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possible syntax for mole ("M0 Overlay LanguagE")
*******
*types*
*******
I propose that we have 5 types; INSP for registers and cs, which is a C-like
string. (This probably won't be exactly like a C-string, but close enough that
C code can use it if needed.)
registers: I, N, S, P
primitive string: cs
*****************
*constant values*
*****************
This describes what kind of constants can be used in mole code.
int: [1-9]\d*
float: ...
hex: 0[xX][0-9a-fA-F]+
octal: 0[0-7]+
string: "[...]" (with escapes)
************************
*compile-time constants*
************************
**********************
*working with strings*
**********************
Strings pretend to be 0-indexed. They actually also store their length and
encoding as the first five values. The length is stored as a 4B int and the
encoding is stored in one byte, with 3 unused bytes for padding. The string
for "hello, worlds?" would look as follows in memory:
0x0 0x4 0x8 0xA 0x10 0x14
---------------------------------------------------------------------------------------------
|0x0|0x0|0x0|0xC|0x0|0x0|0x0|0x1| h | e | l | l | o | , | | w | o | r | l | d | s | ? |\0 |
---------------------------------------------------------------------------------------------
size encoding 0x0 0x4 0x8 0xA
*********
*structs*
*********
Structs may be defined as below. Once a struct is defined, it can be used
wherever any other type can be used. If a register is of a struct type, it is
assumed to point to a region of memory with the specified layout. Struct
members are accessed using the '->' notation, as in C. sizeof() can be used to
determine the number of bytes required by the struct. This is similar to C,
except that sizeof() is purely a compile-time construct and can not be used to
calculate the length of an array.
struct {
I int_thingy;
N n_thingy;
} struct_thingy;
var I quux;
var struct_thingy st;
st = m0::sys_alloc sizeof(struct_thingy);
st->int_thingy = 39292934;
st->n_thingy = 332.66;
********
*chunks*
********
Chunks are similar to functions. They have a constants table, a metadata table
and a bytecode segment. Values can be added to the constants table by
declaring a value with the keyword "const". Annotations may be added
automatically by the mole compiler and can also be added manually with the .ann
"key" "value" syntax.
chunk main (I a1, I a2, I a3) {
const I stdout 1;
const cs hello "ohai. im in ur m0";
// annotation for the right file will be added by m1 compiler
m0::print_i stdout, hello;
var I i_thingy;
i_thingy += a3++;
c::fprintf(stdout, "asdfw %d\n", i_thingy);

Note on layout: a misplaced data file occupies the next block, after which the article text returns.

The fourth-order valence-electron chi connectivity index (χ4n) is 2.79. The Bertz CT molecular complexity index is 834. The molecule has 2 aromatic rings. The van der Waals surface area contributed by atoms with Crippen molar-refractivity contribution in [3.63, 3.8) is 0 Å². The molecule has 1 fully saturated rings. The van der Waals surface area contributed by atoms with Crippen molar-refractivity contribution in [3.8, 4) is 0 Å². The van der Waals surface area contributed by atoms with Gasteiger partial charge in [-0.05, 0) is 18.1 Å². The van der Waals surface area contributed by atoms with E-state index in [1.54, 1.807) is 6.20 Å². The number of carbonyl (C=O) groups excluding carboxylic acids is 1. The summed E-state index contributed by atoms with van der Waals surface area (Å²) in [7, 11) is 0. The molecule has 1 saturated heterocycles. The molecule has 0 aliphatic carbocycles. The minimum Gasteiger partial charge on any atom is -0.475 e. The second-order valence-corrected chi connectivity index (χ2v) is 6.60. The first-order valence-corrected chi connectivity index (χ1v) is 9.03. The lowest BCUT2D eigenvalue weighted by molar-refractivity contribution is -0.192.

call_chunk "chunk_name", arg_array;
}
*********************
*calling conventions*
*********************
I don't know. There are a couple options:
1) The first is that all calling conventions need to be dealt with explicitly.
This isn't nearly as bad as it'd be under M0 because of composed ops and it
would allow a very high degree of control without requiring the management of
all the minutae of the calling conventions more than once.
2) The second option is to have a default set of calling conventions that are
used with a simple minimalist syntax, but to allow them to be overridden with
composed ops.
3) The third option is to say that only the builtins can be used for control
flow. For a very experimental language like mole, this approach is probably
insane.
**************
*composed ops*
**************
mole supports syntax to create composed ops which behave similarly to built-in
M0 ops. The syntax is similar to chunnks with a few differences. Composed ops
are declared using the "composed" keyword and do not have return statements.
Any values that the composed op needs to modify should passed as arguments.
Using a return statement in composed op is a syntax error. Composed ops may
take an arbitrary number of arguments. Variables may be declared in composed
ops as in functions. composed ops are similar to inlined functions in C.
composed init_cf(P new_cf, I retpc_label) {
alloc_cf:
I cf_size = 256;
I flags = 0;
new_cf = m0::gc_alloc cf_size, flags;
init_cf_copy:
new_cf[INTERP] = cf[INTERP];
new_cf[CHUNK] = cf[CHUNK];
new_cf[CONSTS] = cf[CONSTS];
new_cf[MDS] = cf[MDS];
new_cf[BCS] = cf[BCS];
new_cf[PCF] = cf[CF];
new_cf[CF] = new_cf;
init_cf_zero:
new_cf[EH] = 0;
new_cf[RETPC] = 0;
new_cf[SPILLCF] = 0;
RETPC = retpc_label;
init_cf_pc:
new_cf[PC] = post_set;
CF = new_cf;
post_set:
}
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